Twenty-three years ago today my father passed away. In one respect, there was nothing surprising about it. He’d dialyzed for over twenty years and been hospitalized in each of the two years before that with heart issues. Not to mention the twenty-plus surgeries, the two failed transplants, the quarter of a lung he lost, the two spinal fusions, etc.
But when the time actually came, it was a complete surprise. I’d just seen him a week before during my spring break. And I’d flown back to Houston fully expecting to see him again at the end of the school year.
Looking back now, I can see how ill he was. But he was always ill. For eighteen years of my life he was dying. For eighteen years every hospitalization, every illness, had the potential to be the one that ended things.
And yet he carried on. And he didn’t just carry on, he thrived. He was President of Kiwanis, the team little league coach, competed in chili cookoffs and chess tournaments, attended pretty much every one of my volleyball and basketball games and every one of my brother’s baseball games, went back for his college degree, ran a successful if not thriving business.
He was a good father. And a good man.
But he was always dying. There was never a question about him making it to old age. It was just a question of whether he’d be thirty or forty or fifty when the end finally came.
And now I have a dear friend in a similar situation. Metastatic melanoma. Tumors in his brain, on his lung, on a kidney. The first line treatment failed. They took out two tumors, treated him, and found three more. They’ve run scans, removed the offenders, but are making no efforts right now to stop more tumors from growing.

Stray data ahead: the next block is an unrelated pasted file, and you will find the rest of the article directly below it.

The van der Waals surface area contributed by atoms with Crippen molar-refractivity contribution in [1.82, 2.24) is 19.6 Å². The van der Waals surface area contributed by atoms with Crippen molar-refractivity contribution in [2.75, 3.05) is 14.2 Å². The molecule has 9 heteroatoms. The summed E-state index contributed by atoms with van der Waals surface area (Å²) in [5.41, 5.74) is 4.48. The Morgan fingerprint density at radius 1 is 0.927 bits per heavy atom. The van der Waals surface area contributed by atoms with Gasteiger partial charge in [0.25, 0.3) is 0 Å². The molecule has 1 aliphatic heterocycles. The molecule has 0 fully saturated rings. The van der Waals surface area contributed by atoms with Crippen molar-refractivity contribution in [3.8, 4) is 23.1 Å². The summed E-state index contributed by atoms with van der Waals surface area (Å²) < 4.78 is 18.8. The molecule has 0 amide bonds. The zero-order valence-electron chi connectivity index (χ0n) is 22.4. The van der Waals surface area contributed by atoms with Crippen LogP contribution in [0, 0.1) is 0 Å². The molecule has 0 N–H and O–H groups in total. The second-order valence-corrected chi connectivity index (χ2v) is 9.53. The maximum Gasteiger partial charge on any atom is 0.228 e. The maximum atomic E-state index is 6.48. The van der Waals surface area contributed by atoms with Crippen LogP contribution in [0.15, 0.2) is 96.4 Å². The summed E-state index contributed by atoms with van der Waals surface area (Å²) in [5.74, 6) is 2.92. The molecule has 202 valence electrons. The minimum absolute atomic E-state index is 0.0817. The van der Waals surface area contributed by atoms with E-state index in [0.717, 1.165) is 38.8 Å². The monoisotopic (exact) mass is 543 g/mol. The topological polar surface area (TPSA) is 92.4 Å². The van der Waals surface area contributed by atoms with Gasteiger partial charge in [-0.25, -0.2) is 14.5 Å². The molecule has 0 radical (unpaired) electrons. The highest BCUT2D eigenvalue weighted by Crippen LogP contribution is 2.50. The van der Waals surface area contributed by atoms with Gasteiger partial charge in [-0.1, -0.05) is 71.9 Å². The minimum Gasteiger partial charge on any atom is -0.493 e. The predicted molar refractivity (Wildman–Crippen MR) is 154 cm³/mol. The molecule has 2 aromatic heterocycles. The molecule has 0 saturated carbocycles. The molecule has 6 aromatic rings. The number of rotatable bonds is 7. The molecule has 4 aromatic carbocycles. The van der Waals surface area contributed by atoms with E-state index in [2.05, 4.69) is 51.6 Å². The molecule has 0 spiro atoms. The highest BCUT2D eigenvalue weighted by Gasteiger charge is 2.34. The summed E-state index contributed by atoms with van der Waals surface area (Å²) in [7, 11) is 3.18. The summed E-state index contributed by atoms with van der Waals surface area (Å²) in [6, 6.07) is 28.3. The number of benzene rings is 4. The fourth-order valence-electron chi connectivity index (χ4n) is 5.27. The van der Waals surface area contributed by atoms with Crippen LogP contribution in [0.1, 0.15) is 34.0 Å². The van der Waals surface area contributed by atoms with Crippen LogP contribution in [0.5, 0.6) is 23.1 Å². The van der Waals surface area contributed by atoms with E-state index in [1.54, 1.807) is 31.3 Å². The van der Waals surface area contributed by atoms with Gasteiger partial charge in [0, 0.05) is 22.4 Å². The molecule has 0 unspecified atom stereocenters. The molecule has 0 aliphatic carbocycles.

He is very likely going to die from this. And like my father, he continues to live his life the best he can knowing that dreams of what he’ll do twenty years from now aren’t realistic. That he has to stay close to his doctors and his home. No worldwide trips, no wild adventures.
Like my father, illness has taken from this once vigorous man part of who he was. It’s damaged his body. He can’t do now what he once could.
But it hasn’t stolen his mind. He’s still passionate, still driven. Still has the same wants and needs he did before illness struck.
But when? Who knows. Could be years still. Years of slow decline, fighting a battle he knows he’ll lose.
I want to say that space between diagnosis and death is like freefall, like you’re untethered and falling towards that inevitable end. But that’s not right at all.
I’ve been in freefall. And that space of time between knowing it’s going to happen and having it happen is nothing like freefall.
It’s more like that moment in a car accident between when it becomes inevitable and when you register the impact. That frozen point in time where everything seems to stop but you know it’s moving violently forward. Or maybe the moment right after impact when you’re in motion and things are breaking and shattering around you but the pain hasn’t yet registered.
That moment between can last months. Even years. A whole lifetime can be lived in that space between diagnosis and death.
Or it can be over in a moment.
You never know.
Because dying is a tricky business.